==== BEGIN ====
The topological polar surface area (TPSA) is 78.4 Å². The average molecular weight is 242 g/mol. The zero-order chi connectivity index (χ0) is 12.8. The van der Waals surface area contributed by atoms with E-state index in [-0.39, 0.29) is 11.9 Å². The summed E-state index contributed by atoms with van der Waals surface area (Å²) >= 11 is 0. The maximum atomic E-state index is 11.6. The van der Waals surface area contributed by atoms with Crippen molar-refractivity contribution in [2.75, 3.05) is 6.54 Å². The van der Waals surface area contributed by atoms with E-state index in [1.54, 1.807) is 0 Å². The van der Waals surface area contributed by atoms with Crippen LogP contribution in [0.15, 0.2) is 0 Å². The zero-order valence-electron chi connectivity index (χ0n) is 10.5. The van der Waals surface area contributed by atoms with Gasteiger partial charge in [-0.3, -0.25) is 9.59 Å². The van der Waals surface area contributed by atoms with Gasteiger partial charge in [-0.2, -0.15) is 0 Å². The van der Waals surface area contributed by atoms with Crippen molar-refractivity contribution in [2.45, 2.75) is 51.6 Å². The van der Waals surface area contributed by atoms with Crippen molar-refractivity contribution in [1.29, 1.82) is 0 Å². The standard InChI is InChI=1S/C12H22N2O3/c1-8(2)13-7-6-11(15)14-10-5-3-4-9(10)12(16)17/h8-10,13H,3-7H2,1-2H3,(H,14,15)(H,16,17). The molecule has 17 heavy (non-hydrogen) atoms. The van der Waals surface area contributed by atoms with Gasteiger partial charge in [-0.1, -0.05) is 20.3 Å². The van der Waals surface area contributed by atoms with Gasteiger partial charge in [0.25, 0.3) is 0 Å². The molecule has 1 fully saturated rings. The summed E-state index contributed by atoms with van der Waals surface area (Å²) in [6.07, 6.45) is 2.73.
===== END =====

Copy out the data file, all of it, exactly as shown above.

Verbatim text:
The topological polar surface area (TPSA) is 78.4 Å². The average molecular weight is 242 g/mol. The zero-order chi connectivity index (χ0) is 12.8. The van der Waals surface area contributed by atoms with E-state index in [-0.39, 0.29) is 11.9 Å². The summed E-state index contributed by atoms with van der Waals surface area (Å²) >= 11 is 0. The maximum atomic E-state index is 11.6. The van der Waals surface area contributed by atoms with Crippen molar-refractivity contribution in [2.75, 3.05) is 6.54 Å². The van der Waals surface area contributed by atoms with E-state index in [1.54, 1.807) is 0 Å². The van der Waals surface area contributed by atoms with Crippen LogP contribution in [0.15, 0.2) is 0 Å². The zero-order valence-electron chi connectivity index (χ0n) is 10.5. The van der Waals surface area contributed by atoms with Gasteiger partial charge in [-0.3, -0.25) is 9.59 Å². The van der Waals surface area contributed by atoms with Gasteiger partial charge in [-0.2, -0.15) is 0 Å². The van der Waals surface area contributed by atoms with Crippen molar-refractivity contribution in [2.45, 2.75) is 51.6 Å². The van der Waals surface area contributed by atoms with Crippen molar-refractivity contribution in [1.29, 1.82) is 0 Å². The standard InChI is InChI=1S/C12H22N2O3/c1-8(2)13-7-6-11(15)14-10-5-3-4-9(10)12(16)17/h8-10,13H,3-7H2,1-2H3,(H,14,15)(H,16,17). The molecule has 17 heavy (non-hydrogen) atoms. The van der Waals surface area contributed by atoms with Gasteiger partial charge in [-0.1, -0.05) is 20.3 Å². The van der Waals surface area contributed by atoms with Gasteiger partial charge in [0.25, 0.3) is 0 Å². The molecule has 1 fully saturated rings. The summed E-state index contributed by atoms with van der Waals surface area (Å²) in [6.07, 6.45) is 2.73.